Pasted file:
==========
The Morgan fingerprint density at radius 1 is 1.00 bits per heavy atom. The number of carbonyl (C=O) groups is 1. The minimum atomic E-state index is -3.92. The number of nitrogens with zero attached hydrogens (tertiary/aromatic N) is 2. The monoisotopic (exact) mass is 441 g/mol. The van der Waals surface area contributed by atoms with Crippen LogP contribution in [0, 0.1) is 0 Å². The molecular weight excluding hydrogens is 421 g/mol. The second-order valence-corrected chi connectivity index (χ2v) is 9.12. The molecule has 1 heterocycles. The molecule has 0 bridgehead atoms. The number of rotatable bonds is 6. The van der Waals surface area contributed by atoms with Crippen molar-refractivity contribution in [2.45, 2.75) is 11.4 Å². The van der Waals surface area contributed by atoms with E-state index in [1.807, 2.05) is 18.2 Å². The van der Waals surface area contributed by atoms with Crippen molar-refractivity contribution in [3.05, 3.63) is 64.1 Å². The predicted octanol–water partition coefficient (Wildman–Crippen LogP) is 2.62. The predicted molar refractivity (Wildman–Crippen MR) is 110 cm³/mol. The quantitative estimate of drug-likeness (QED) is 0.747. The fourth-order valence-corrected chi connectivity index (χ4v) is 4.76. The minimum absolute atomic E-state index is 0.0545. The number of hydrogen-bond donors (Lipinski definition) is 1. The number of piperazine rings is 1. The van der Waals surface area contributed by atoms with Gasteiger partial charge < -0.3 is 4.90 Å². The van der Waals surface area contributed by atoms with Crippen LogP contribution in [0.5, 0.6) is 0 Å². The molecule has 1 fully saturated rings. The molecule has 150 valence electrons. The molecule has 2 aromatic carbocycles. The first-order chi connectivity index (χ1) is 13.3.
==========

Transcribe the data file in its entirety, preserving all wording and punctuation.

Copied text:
The Morgan fingerprint density at radius 1 is 1.00 bits per heavy atom. The number of carbonyl (C=O) groups is 1. The minimum atomic E-state index is -3.92. The number of nitrogens with zero attached hydrogens (tertiary/aromatic N) is 2. The monoisotopic (exact) mass is 441 g/mol. The van der Waals surface area contributed by atoms with Crippen LogP contribution in [0, 0.1) is 0 Å². The molecular weight excluding hydrogens is 421 g/mol. The second-order valence-corrected chi connectivity index (χ2v) is 9.12. The molecule has 1 heterocycles. The molecule has 0 bridgehead atoms. The number of rotatable bonds is 6. The van der Waals surface area contributed by atoms with Crippen molar-refractivity contribution in [2.45, 2.75) is 11.4 Å². The van der Waals surface area contributed by atoms with E-state index in [1.807, 2.05) is 18.2 Å². The van der Waals surface area contributed by atoms with Crippen molar-refractivity contribution in [3.05, 3.63) is 64.1 Å². The predicted octanol–water partition coefficient (Wildman–Crippen LogP) is 2.62. The predicted molar refractivity (Wildman–Crippen MR) is 110 cm³/mol. The quantitative estimate of drug-likeness (QED) is 0.747. The fourth-order valence-corrected chi connectivity index (χ4v) is 4.76. The minimum absolute atomic E-state index is 0.0545. The number of hydrogen-bond donors (Lipinski definition) is 1. The number of piperazine rings is 1. The van der Waals surface area contributed by atoms with Gasteiger partial charge < -0.3 is 4.90 Å². The van der Waals surface area contributed by atoms with Crippen LogP contribution in [0.5, 0.6) is 0 Å². The molecule has 1 fully saturated rings. The molecule has 150 valence electrons. The molecule has 2 aromatic carbocycles. The first-order chi connectivity index (χ1) is 13.3.